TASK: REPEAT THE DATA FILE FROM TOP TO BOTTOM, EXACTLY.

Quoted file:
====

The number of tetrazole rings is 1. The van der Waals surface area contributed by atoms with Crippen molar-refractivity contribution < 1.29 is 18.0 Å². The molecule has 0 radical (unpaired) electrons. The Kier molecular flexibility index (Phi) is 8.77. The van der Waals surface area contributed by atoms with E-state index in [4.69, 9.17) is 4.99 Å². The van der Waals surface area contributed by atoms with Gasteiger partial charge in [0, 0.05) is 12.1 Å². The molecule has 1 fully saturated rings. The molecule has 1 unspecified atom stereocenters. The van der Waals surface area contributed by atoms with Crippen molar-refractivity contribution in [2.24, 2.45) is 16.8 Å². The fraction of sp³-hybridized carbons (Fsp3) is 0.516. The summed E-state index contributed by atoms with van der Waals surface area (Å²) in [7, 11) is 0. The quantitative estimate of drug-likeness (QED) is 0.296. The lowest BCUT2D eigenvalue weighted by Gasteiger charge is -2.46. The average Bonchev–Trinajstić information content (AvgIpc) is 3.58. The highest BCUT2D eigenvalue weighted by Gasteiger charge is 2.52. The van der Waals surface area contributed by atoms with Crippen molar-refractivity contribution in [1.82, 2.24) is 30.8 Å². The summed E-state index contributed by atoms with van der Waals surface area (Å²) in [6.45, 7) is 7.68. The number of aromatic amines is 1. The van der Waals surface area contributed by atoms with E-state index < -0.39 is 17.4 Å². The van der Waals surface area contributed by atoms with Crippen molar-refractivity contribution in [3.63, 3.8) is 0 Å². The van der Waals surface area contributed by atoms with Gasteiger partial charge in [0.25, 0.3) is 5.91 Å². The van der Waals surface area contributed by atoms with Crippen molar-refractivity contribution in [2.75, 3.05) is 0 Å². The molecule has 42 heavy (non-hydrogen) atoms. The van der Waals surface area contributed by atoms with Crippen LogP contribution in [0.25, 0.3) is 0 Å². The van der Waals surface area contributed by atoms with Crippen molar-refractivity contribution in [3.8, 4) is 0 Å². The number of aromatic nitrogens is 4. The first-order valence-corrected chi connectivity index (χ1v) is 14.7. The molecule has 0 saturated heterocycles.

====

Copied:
The number of tetrazole rings is 1. The van der Waals surface area contributed by atoms with Crippen molar-refractivity contribution < 1.29 is 18.0 Å². The molecule has 0 radical (unpaired) electrons. The Kier molecular flexibility index (Phi) is 8.77. The van der Waals surface area contributed by atoms with E-state index in [4.69, 9.17) is 4.99 Å². The van der Waals surface area contributed by atoms with Gasteiger partial charge in [0, 0.05) is 12.1 Å². The molecule has 1 fully saturated rings. The molecule has 1 unspecified atom stereocenters. The van der Waals surface area contributed by atoms with Crippen molar-refractivity contribution in [2.24, 2.45) is 16.8 Å². The fraction of sp³-hybridized carbons (Fsp3) is 0.516. The summed E-state index contributed by atoms with van der Waals surface area (Å²) in [7, 11) is 0. The quantitative estimate of drug-likeness (QED) is 0.296. The lowest BCUT2D eigenvalue weighted by Gasteiger charge is -2.46. The average Bonchev–Trinajstić information content (AvgIpc) is 3.58. The highest BCUT2D eigenvalue weighted by Gasteiger charge is 2.52. The van der Waals surface area contributed by atoms with Crippen molar-refractivity contribution in [1.82, 2.24) is 30.8 Å². The summed E-state index contributed by atoms with van der Waals surface area (Å²) in [6.45, 7) is 7.68. The number of aromatic amines is 1. The van der Waals surface area contributed by atoms with E-state index < -0.39 is 17.4 Å². The van der Waals surface area contributed by atoms with Crippen molar-refractivity contribution in [3.63, 3.8) is 0 Å². The van der Waals surface area contributed by atoms with Gasteiger partial charge in [0.25, 0.3) is 5.91 Å². The van der Waals surface area contributed by atoms with Crippen molar-refractivity contribution in [2.75, 3.05) is 0 Å². The molecule has 42 heavy (non-hydrogen) atoms. The van der Waals surface area contributed by atoms with Crippen LogP contribution in [0.25, 0.3) is 0 Å². The van der Waals surface area contributed by atoms with Crippen molar-refractivity contribution in [3.8, 4) is 0 Å². The number of aromatic nitrogens is 4. The first-order valence-corrected chi connectivity index (χ1v) is 14.7. The molecule has 0 saturated heterocycles.